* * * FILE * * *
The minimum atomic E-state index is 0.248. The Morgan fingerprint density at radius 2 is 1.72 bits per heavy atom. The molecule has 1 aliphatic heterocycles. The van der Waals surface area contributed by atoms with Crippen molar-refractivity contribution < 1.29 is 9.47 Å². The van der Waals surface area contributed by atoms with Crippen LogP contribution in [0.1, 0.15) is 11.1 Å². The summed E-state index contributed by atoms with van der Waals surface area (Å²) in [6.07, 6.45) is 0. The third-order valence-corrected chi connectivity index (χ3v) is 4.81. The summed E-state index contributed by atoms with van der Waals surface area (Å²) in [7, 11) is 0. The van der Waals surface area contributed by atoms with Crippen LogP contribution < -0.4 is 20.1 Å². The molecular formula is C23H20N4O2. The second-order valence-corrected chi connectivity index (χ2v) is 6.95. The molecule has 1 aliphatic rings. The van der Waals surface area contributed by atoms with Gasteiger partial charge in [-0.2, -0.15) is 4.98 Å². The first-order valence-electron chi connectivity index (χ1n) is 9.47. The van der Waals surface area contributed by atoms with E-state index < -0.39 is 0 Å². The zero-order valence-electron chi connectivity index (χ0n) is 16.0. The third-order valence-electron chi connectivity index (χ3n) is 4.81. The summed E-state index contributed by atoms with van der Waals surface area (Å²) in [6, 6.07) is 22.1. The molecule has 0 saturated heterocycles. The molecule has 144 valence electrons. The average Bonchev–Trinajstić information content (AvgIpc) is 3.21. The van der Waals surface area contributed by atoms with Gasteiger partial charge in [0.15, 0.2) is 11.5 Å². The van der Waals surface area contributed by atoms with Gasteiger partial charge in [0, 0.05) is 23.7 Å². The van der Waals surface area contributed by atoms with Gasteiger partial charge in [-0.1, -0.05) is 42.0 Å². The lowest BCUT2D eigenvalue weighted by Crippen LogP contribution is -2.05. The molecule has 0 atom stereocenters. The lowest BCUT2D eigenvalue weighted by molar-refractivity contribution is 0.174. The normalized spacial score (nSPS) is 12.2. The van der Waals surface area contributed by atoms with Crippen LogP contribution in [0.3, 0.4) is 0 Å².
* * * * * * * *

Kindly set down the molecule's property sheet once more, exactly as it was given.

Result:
The minimum atomic E-state index is 0.248. The Morgan fingerprint density at radius 2 is 1.72 bits per heavy atom. The molecule has 1 aliphatic heterocycles. The van der Waals surface area contributed by atoms with Crippen molar-refractivity contribution < 1.29 is 9.47 Å². The van der Waals surface area contributed by atoms with Crippen LogP contribution in [0.1, 0.15) is 11.1 Å². The summed E-state index contributed by atoms with van der Waals surface area (Å²) in [6.07, 6.45) is 0. The third-order valence-corrected chi connectivity index (χ3v) is 4.81. The summed E-state index contributed by atoms with van der Waals surface area (Å²) in [7, 11) is 0. The van der Waals surface area contributed by atoms with Crippen LogP contribution < -0.4 is 20.1 Å². The molecular formula is C23H20N4O2. The second-order valence-corrected chi connectivity index (χ2v) is 6.95. The molecule has 1 aliphatic rings. The van der Waals surface area contributed by atoms with Gasteiger partial charge in [-0.2, -0.15) is 4.98 Å². The first-order valence-electron chi connectivity index (χ1n) is 9.47. The van der Waals surface area contributed by atoms with E-state index < -0.39 is 0 Å². The zero-order valence-electron chi connectivity index (χ0n) is 16.0. The third-order valence-electron chi connectivity index (χ3n) is 4.81. The summed E-state index contributed by atoms with van der Waals surface area (Å²) in [6, 6.07) is 22.1. The molecule has 0 saturated heterocycles. The molecule has 144 valence electrons. The average Bonchev–Trinajstić information content (AvgIpc) is 3.21. The van der Waals surface area contributed by atoms with Gasteiger partial charge in [0.15, 0.2) is 11.5 Å². The van der Waals surface area contributed by atoms with Gasteiger partial charge in [0, 0.05) is 23.7 Å². The van der Waals surface area contributed by atoms with Gasteiger partial charge in [-0.1, -0.05) is 42.0 Å². The lowest BCUT2D eigenvalue weighted by Crippen LogP contribution is -2.05. The molecule has 0 atom stereocenters. The lowest BCUT2D eigenvalue weighted by molar-refractivity contribution is 0.174. The normalized spacial score (nSPS) is 12.2. The van der Waals surface area contributed by atoms with Crippen LogP contribution in [0.3, 0.4) is 0 Å².